What does this mean for urban practitioners?
As national and transnational institutions jostle over their respective responsibilities, cities will play a vital role in the eventual success or failure of the paper’s target. By 2050, 80% of Europeans will be living in urban areas. This fact alone demonstrates how significantly the capacity of cities to adapt and innovate will determine global trends. Arguably the multi-stakeholder platform response to the reflection paper emphasises this more than the commission’s own document. While transnational institutions have a vital role in shaping strategy, it states, cities alone have the appropriate democratic structures to enable change is implemented in an effective manner. By “carefully building ownership among inhabitants” and “taking into account territorial specificities, cultural patterns and expectations,” urban actors can, they conclude, serve as vanguards for change.
The overall picture, though, is far from rosy. In fact, one of the most worrying takeaways from the reflection paper is the relative unpreparedness of cities to face the challenges to come. The numbers are stark. As the associated research makes clear, only 26% of EU cities and 40% of large cities (those of over 150 000 inhabitants) have adaption plans for the future based on sustainable models. Without a huge change here, any attempt to implement larger targets at a transnational level seem doomed to fail. One might reasonably have expected a robust set of guidelines from the commission here, outlining how to avoid such a disaster. Once again, though, the advice is rather muted. While the reflection paper does direct urban practitioners to existing initiatives, like the Covenant of Mayors: for climate and energy, the European Sustainability Award and Urban Agenda for the EU, it falls short of providing more structured policy recommendations. Given the scale of the emergency we face, the absence of any systemic protocol is, without doubt, a disappointment.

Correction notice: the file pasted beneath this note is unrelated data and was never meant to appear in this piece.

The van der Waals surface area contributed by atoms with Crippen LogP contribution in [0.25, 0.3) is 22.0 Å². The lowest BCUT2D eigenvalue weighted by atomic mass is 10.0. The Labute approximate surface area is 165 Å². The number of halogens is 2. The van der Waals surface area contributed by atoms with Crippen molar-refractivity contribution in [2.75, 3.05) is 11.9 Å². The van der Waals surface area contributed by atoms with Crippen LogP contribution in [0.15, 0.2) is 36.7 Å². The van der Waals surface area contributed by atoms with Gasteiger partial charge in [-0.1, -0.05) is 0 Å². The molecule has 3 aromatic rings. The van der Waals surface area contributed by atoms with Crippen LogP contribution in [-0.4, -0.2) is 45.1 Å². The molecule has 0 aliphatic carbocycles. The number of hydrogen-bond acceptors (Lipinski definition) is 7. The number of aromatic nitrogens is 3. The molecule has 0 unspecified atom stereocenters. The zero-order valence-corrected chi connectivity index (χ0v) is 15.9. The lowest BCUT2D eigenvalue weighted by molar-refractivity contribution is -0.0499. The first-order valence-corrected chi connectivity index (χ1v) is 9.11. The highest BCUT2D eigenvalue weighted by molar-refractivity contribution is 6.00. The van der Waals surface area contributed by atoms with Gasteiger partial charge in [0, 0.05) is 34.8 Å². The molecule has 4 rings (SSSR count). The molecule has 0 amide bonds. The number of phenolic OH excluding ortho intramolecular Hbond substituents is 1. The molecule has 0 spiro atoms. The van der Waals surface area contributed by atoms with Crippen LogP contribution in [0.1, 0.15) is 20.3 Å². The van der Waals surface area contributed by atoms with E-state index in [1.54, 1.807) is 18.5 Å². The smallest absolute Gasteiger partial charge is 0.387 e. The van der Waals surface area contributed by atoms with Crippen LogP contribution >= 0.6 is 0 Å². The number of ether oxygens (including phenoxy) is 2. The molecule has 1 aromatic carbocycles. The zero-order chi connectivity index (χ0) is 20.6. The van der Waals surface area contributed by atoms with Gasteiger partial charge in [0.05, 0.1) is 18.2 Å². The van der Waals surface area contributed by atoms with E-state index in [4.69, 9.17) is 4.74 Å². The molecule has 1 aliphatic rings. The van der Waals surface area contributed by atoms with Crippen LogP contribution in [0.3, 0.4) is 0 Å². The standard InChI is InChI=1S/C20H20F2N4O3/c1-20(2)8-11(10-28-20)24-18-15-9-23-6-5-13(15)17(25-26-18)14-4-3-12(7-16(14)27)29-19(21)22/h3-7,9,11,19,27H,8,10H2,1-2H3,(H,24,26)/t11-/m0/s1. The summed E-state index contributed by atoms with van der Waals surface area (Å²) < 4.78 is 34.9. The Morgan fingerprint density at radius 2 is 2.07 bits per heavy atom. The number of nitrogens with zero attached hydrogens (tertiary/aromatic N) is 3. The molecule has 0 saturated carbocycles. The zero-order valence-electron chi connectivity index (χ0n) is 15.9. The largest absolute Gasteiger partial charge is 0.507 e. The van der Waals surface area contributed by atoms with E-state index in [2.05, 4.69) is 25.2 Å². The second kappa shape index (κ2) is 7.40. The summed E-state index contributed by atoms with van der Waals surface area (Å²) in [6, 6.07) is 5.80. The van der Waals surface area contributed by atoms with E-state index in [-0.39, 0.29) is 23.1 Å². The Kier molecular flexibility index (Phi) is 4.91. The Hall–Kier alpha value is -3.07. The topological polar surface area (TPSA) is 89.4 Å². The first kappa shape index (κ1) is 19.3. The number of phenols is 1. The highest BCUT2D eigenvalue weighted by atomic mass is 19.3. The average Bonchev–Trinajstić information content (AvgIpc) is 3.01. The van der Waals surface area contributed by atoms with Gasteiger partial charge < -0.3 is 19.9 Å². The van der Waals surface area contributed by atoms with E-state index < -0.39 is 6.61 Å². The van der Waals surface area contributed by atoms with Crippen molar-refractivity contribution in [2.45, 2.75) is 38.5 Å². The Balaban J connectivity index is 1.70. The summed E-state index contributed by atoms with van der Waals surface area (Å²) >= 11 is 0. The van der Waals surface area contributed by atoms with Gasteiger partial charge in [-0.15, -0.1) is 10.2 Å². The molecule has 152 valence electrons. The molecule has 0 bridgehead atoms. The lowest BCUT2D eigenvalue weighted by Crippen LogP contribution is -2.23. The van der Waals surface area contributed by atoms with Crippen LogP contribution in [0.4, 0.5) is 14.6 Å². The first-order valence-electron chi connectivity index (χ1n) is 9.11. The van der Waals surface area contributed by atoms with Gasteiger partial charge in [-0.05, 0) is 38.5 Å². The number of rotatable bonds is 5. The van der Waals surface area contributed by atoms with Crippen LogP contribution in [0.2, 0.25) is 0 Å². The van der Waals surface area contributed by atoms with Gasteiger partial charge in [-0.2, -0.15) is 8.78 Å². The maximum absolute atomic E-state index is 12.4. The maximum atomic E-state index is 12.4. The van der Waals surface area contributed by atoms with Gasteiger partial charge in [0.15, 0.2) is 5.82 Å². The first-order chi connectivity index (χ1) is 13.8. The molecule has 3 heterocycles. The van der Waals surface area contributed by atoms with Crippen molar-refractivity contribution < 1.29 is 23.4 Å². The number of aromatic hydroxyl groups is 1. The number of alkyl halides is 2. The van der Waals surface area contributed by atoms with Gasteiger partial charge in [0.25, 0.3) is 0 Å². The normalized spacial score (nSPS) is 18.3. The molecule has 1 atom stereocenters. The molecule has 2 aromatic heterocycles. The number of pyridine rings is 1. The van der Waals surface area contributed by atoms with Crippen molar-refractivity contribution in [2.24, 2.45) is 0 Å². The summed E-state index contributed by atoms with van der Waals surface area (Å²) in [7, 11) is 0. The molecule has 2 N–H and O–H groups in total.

What is to be done?
Throughout 2019, Greta Thunberg has dominated headlines with her frank and uncompromising call for action over the climate emergency. Her message, “our house is burning” is a reminder that none of us can stand still. As she put it at that time in a speech, “We must change almost everything in our current societies […] the bigger your carbon footprint is, the bigger your moral duty. The bigger your platform, the bigger your responsibility”.